I am currently in the process of writing a cover letter for an application for a PhD position. Upon proofreading it, my girlfriend, who has had training as a European secretary, told me that her English teacher instructed them not to use “Yours sincerely” as a valediction in such correspondence (such as a cover letter) anymore and use something like “Best regards” instead, stating that “Yours sincerely” is too formal and old-fashioned.

How accurate is this information?

  • 1
    "Yours sincerely" is still common enough, but it does seem more formal. – Qaz Jul 4 '14 at 22:00
  • 1
    I think it's the "yours" that makes it a bit old fashioned; I frequently close correspondence with "Sincerely", especially in formal correspondence to people I don't know (like an admissions committee). On the other hand in less formal positions, I also use "Regards". – brasshat Jul 4 '14 at 22:13
  • 2
    @brasshat: 'Yours' isn't old fashioned in British English. I would never just write 'Sincerely' and see that as American. – Peter Jul 5 '14 at 8:30

Yours sincerely is formal but still has its place, and I would have thought that one of them was a letter applying for a position (though perhaps not an email doing the same thing).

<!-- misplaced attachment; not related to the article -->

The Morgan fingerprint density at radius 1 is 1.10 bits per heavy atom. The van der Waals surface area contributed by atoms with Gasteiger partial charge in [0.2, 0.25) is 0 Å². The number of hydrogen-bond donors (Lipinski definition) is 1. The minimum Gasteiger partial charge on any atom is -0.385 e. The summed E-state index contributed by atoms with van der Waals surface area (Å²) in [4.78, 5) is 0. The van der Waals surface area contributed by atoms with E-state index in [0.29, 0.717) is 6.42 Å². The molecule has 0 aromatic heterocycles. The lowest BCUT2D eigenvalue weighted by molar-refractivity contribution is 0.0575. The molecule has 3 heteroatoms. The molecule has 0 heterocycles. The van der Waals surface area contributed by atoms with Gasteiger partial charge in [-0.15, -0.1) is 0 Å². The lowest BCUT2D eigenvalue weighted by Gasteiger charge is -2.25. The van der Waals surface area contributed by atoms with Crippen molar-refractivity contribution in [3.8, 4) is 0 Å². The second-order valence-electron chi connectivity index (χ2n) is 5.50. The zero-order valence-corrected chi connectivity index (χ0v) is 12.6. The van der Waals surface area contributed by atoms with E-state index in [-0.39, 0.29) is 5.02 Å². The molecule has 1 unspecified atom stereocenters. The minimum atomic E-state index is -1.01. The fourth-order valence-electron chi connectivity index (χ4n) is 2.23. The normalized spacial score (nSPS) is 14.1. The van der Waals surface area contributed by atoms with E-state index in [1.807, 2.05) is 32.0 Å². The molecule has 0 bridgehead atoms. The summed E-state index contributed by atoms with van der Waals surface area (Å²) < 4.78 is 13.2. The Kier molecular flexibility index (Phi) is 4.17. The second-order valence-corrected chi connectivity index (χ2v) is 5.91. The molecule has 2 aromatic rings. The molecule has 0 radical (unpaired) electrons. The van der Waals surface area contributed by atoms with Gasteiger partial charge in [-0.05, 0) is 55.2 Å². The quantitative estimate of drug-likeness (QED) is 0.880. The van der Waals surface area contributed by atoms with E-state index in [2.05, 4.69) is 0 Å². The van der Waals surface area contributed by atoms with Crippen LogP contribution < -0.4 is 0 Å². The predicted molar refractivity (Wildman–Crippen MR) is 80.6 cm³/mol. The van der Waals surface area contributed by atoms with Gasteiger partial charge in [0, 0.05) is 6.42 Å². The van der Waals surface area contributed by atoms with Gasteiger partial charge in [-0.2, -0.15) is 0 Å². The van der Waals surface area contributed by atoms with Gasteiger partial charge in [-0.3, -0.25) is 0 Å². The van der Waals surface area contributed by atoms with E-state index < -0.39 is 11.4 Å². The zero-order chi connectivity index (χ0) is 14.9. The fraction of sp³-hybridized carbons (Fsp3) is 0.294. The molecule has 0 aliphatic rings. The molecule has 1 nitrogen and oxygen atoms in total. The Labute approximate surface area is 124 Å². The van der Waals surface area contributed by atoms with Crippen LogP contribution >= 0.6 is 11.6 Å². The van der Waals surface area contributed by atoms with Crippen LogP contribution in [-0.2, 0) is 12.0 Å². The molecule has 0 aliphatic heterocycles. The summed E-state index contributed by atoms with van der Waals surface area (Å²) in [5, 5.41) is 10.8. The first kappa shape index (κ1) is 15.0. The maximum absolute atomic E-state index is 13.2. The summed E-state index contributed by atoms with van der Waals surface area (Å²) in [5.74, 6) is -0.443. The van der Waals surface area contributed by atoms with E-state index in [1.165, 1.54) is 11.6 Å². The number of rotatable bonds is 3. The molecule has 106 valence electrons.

It shows that you know how to do things properly without being as old fashioned or long winded as in I have the honour, sir, to remain your most humble and obedient servant, though you might use something similar for Queen Elizabeth II

Remember the distinction between Yours sincerely and Yours faithfully


If you begin a letter with Dear.., then it is correct to end with Yours sincerely or Yours faithfully. In the past, all business letters would begin with Dear.., and end with Yours .. There is generally less formality around these days, with people rarely having to write actual letters, and first names being much more commonly used in business introductions. However, there is still a place for 'old fashioned' etiquette and it is often appreciated. It really depends on: 1/ How familiar/friendly you are with the person. 2/ Is the letter going to be re-presented to someone else.

Your Answer

By clicking “Post Your Answer”, you agree to our terms of service, privacy policy and cookie policy

Not the answer you're looking for? Browse other questions tagged or ask your own question.